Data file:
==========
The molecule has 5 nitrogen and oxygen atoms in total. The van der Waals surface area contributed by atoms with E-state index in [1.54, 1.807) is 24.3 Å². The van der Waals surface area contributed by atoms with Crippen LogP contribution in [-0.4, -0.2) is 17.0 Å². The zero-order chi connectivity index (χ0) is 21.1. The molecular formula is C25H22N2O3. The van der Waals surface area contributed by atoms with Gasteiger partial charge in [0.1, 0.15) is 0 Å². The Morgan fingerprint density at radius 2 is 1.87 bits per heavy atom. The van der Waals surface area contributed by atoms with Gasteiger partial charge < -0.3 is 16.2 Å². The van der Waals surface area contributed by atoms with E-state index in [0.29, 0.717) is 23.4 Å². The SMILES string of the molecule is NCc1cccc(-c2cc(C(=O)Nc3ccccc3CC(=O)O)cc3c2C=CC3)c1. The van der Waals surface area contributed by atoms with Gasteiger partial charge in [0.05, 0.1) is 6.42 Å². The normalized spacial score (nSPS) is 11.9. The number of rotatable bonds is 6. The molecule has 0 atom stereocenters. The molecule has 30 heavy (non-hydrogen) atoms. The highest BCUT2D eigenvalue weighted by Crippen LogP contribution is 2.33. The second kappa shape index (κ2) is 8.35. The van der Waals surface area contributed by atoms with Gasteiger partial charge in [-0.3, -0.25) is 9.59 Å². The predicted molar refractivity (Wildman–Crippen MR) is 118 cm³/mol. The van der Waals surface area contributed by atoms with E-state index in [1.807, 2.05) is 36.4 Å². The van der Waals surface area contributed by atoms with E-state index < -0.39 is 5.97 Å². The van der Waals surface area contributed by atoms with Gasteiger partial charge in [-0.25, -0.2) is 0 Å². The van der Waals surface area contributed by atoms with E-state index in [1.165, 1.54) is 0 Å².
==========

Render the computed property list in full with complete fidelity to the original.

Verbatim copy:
The molecule has 5 nitrogen and oxygen atoms in total. The van der Waals surface area contributed by atoms with E-state index in [1.54, 1.807) is 24.3 Å². The van der Waals surface area contributed by atoms with Crippen LogP contribution in [-0.4, -0.2) is 17.0 Å². The zero-order chi connectivity index (χ0) is 21.1. The molecular formula is C25H22N2O3. The van der Waals surface area contributed by atoms with Gasteiger partial charge in [0.1, 0.15) is 0 Å². The Morgan fingerprint density at radius 2 is 1.87 bits per heavy atom. The van der Waals surface area contributed by atoms with Gasteiger partial charge < -0.3 is 16.2 Å². The van der Waals surface area contributed by atoms with E-state index in [0.29, 0.717) is 23.4 Å². The SMILES string of the molecule is NCc1cccc(-c2cc(C(=O)Nc3ccccc3CC(=O)O)cc3c2C=CC3)c1. The van der Waals surface area contributed by atoms with Gasteiger partial charge in [0.05, 0.1) is 6.42 Å². The normalized spacial score (nSPS) is 11.9. The number of rotatable bonds is 6. The molecule has 0 atom stereocenters. The molecule has 30 heavy (non-hydrogen) atoms. The highest BCUT2D eigenvalue weighted by Crippen LogP contribution is 2.33. The second kappa shape index (κ2) is 8.35. The van der Waals surface area contributed by atoms with Gasteiger partial charge in [-0.3, -0.25) is 9.59 Å². The predicted molar refractivity (Wildman–Crippen MR) is 118 cm³/mol. The van der Waals surface area contributed by atoms with E-state index in [1.807, 2.05) is 36.4 Å². The van der Waals surface area contributed by atoms with E-state index < -0.39 is 5.97 Å². The van der Waals surface area contributed by atoms with Gasteiger partial charge in [-0.25, -0.2) is 0 Å². The van der Waals surface area contributed by atoms with E-state index in [1.165, 1.54) is 0 Å².